Sir Syed supported the British during the 1857 revolution. This effort of Sir Syed Ahmed Khan had been condemned by some nationalists such as Jamaluddin Afghani. In 1859, Sir Syed published the booklet Asbab-e-Baghawat-e-Hind (The Causes of the Indian Revolt) in which he studied the causes of the Indian upheaval. In his most famous work, he rejected the concept that the conspiracy was planned by Muslim leaders, who were insecure at the weakening influence of Muslim emperors. He accused the British East India Company for its belligerent expansion as well as the ignorance of British politicians regarding Indian culture. Sir Syed suggested the British to appoint Muslims to assist in administration, to 'haramzadgi', (a vulgar deed) such as the rebellion.

In the biography of Sir Syed, Maulana Altaf Hussain Hali wrote that:

"As soon as Sir Syed reached Muradabad, he began to write the pamphlet entitled The Causes of the Indian Revolt (Asbab-e-Baghawat-e-Hind), in which he did his best to clear the people of India, and especially the Muslims, of the charge of Mutiny. In spite of the obvious danger, he made a courageous and thorough report of the accusations people were making against the Government and refused the theory which the British had invented to explain the causes of the Mutiny."

When he completed the work, without waiting for an English translation, Sir Syed sent the Urdu version to be printed at the Mufassilat Gazette Press in Agra. Within a few weeks, he received 500 copies back from the printers. His friend advised him not to send the pamphlet to Parliament or to the Government of India. Rae Shankar Das, a great friend of Sir Syed, pleaded him to burn the books otherwise he will be in danger. Sir Syed responded that he was bringing these matters to the attention of the British for the welfare of his community, of his country, and of the government itself. He said that if he gripped in danger while doing something that would greatly benefit the rulers and the subjects of India alike, he would happily suffer whatever befell him. When Rae Shankar Das saw that Sir Syed had decided to flash information about his writing, he wept and remained silent. After performing a supplementary prayer and getting God's blessing, Sir Syed sent almost all the 500 copies of his pamphlet to England, one to the government, and kept the rest himself.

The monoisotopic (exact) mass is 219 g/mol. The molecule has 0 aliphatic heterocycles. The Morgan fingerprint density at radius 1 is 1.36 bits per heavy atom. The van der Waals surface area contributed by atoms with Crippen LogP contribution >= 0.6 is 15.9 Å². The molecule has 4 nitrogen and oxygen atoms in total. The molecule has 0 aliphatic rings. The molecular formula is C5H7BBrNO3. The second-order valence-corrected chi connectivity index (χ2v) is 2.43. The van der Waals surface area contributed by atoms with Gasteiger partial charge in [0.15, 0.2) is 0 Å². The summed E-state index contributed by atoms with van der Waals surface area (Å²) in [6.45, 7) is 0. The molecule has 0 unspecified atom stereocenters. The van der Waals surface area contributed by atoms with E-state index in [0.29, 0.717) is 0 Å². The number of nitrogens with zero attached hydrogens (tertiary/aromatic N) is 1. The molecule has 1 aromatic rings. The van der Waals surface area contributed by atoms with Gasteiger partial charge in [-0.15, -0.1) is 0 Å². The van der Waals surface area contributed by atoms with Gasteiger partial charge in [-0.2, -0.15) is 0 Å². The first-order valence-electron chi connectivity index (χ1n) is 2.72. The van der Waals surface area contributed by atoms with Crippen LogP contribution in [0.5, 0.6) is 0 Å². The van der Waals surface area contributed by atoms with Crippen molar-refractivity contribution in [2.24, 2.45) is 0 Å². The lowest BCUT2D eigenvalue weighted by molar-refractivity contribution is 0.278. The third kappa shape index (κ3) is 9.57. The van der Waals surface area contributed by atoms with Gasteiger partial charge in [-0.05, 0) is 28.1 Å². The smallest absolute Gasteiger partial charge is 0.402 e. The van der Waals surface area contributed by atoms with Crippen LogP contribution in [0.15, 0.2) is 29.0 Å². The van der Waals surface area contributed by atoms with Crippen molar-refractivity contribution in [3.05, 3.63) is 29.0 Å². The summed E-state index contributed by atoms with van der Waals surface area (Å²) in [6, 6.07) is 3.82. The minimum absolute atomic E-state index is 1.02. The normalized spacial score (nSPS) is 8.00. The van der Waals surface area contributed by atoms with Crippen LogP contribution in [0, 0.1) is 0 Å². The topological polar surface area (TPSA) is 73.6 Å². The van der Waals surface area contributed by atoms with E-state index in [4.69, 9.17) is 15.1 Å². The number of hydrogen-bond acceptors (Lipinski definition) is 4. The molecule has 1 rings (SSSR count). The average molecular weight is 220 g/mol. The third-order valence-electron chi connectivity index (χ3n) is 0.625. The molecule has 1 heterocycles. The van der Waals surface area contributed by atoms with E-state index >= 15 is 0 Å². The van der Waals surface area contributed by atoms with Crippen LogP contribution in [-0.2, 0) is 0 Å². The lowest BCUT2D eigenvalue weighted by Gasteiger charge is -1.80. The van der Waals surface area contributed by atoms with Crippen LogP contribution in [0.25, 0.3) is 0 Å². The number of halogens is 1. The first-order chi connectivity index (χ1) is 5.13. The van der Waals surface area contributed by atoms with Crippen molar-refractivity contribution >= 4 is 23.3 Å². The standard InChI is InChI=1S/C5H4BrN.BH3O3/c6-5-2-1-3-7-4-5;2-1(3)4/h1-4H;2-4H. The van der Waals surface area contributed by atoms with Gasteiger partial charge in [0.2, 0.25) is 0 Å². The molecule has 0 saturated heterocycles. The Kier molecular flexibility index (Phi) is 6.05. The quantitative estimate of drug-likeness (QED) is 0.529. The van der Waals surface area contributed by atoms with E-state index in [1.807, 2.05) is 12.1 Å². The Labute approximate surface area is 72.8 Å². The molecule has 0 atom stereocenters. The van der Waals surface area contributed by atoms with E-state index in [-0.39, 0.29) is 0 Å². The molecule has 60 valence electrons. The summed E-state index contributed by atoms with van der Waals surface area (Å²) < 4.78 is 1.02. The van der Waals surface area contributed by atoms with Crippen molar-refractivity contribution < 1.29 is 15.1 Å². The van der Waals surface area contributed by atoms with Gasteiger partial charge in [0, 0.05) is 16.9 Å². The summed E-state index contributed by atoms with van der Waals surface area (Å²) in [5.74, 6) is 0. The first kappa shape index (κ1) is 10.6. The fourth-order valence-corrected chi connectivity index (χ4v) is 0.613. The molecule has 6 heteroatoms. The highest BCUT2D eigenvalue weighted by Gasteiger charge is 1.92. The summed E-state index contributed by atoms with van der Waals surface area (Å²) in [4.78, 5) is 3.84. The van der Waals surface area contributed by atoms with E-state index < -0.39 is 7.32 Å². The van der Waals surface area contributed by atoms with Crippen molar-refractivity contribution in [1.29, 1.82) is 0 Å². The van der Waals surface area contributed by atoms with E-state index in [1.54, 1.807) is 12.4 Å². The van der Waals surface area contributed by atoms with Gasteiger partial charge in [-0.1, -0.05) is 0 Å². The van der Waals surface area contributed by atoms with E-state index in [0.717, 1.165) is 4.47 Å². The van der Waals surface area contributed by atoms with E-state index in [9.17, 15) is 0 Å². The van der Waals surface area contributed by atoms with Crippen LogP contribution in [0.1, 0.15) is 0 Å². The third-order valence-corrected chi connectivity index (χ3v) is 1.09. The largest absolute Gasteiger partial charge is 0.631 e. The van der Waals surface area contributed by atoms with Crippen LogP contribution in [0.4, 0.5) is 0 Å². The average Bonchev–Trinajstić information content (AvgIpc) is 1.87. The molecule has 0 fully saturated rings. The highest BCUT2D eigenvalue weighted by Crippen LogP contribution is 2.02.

When the government of India received the book translated and presented before the Council, Lord Canning, the governor-general, and Sir Bartle Frere accepted it as a genuine and friendly report. The foreign secretary Cecil Beadon severely criticised it and said that it is an extremely rebellious pamphlet. He wanted a proper inquiry into the matter and said that the author, unless he could give a satisfactory explanation, should be severely dealt with. Since no other member of the Council agreed with his view, his spasm did no damage.